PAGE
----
Just in time for the holidays, recent headline economic news should bring on a rush of good cheer. Nonfarm payroll gains have topped the critical 200,000 level for three of the past four months, while the unemployment rate has fallen to 7%. GDP was revised upward for the third quarter to 3.6%, the highest it has been for two years. Inflation is nowhere to be seen. The housing recovery continues apace. These all make a reasonable case for a return to more normal levels of growth than we have seen for a while.
Good news. Except, that is, for the folks who are too busy throwing a “taper tantrum” to notice.
The $85 billion question
The market opened sharply higher today, largely on news of the jobs numbers, but prior to that the S&P 500 had lost ground for five days in a row. The building signs of economic growth took traders to the dark place where fears of a reduction in the $85 billion monthly bond purchasing program trump all else. The Fed meets again on December 17-18, and taper fears are running high. Nor are stocks the only asset feeling the chill. It is a rare sight to see bonds underperforming stocks on a day when stocks are down, but that has happened several times recently. Even though the Fed has no intention of raising rates any time ahead as far as the eye can see, and there is little in the way of fundamental upward pressure on rates, the equation “taper = rising rates” is lodged firmly in the mind of the market.
Six of one, a half dozen of the other
So are the taper fears grounded, or is this just another irrational outburst from the denizens of Prozac Market, kicking and screaming their way to rehab? Will the Fed actually start tapering and, if so, will that necessarily be a bad thing? These are hard questions to answer, because the answer largely depends on whether the recent growth trend has durable traction. The dismal scenario that keeps the Board of Governors members up is the combination of anemic growth and ultra-low inflation. That’s the combination that has people tossing around terms like “lost decade” and “Japan 2.0”.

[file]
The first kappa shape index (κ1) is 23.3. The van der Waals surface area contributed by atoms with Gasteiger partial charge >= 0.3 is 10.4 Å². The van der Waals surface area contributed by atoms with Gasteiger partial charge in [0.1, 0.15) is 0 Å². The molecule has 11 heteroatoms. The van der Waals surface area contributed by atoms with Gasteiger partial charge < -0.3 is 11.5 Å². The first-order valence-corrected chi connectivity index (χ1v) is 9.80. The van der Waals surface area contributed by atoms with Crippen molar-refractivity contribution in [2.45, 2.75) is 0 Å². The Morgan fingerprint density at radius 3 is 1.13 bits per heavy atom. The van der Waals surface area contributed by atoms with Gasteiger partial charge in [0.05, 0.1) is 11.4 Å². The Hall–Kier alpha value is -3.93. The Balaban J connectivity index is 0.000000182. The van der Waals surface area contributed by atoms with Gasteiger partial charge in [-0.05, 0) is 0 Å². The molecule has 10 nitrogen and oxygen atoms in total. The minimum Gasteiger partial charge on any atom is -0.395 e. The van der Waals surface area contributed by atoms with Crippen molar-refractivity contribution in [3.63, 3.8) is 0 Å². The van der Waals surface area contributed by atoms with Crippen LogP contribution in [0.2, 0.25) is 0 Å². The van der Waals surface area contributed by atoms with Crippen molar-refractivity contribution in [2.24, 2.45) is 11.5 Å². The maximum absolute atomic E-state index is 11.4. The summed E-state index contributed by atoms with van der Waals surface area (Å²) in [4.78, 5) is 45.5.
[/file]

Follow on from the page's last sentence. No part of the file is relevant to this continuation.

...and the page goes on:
But if 3%-plus GDP and below-7% unemployment are in fact the new normal, then the assumption is that a healthier inflation rate of 2 – 2.5% will follow in due course. Under those conditions, the QE training wheels should be able to come off without major disruptions. So the Fed’s dilemma is about how much trust to put into the growth story, and whether the data are strong enough to justify a December taper.
The cautious Fed
The deliberating style of this Board of Governors is cautious, and caution will continue to be the watchword. That caution was in full view in September, and it came through loud and clear in the recent confirmation hearings of soon-to-be chairwoman Janet Yellen. A read of the tea leaves still probably points to a higher likelihood of no taper action in December. But the growth numbers do matter. At the very least, we should expect to see something in the meeting minutes that incorporates the growth scenario into future intentions. In an ideal world, the Fed could communicate these intentions in a way that makes clear that (a) tapering policy does not equal rate hike policy, and (b) they will turn the spigot back on if future economic conditions so warrant.
But we don’t live in an ideal world, and chances are that we’ll have to endure more taper tantrums as the weeks continue. At some point, though, we would expect that the good growth numbers, should they continue, will gain the upper hand in the market Zeitgeist.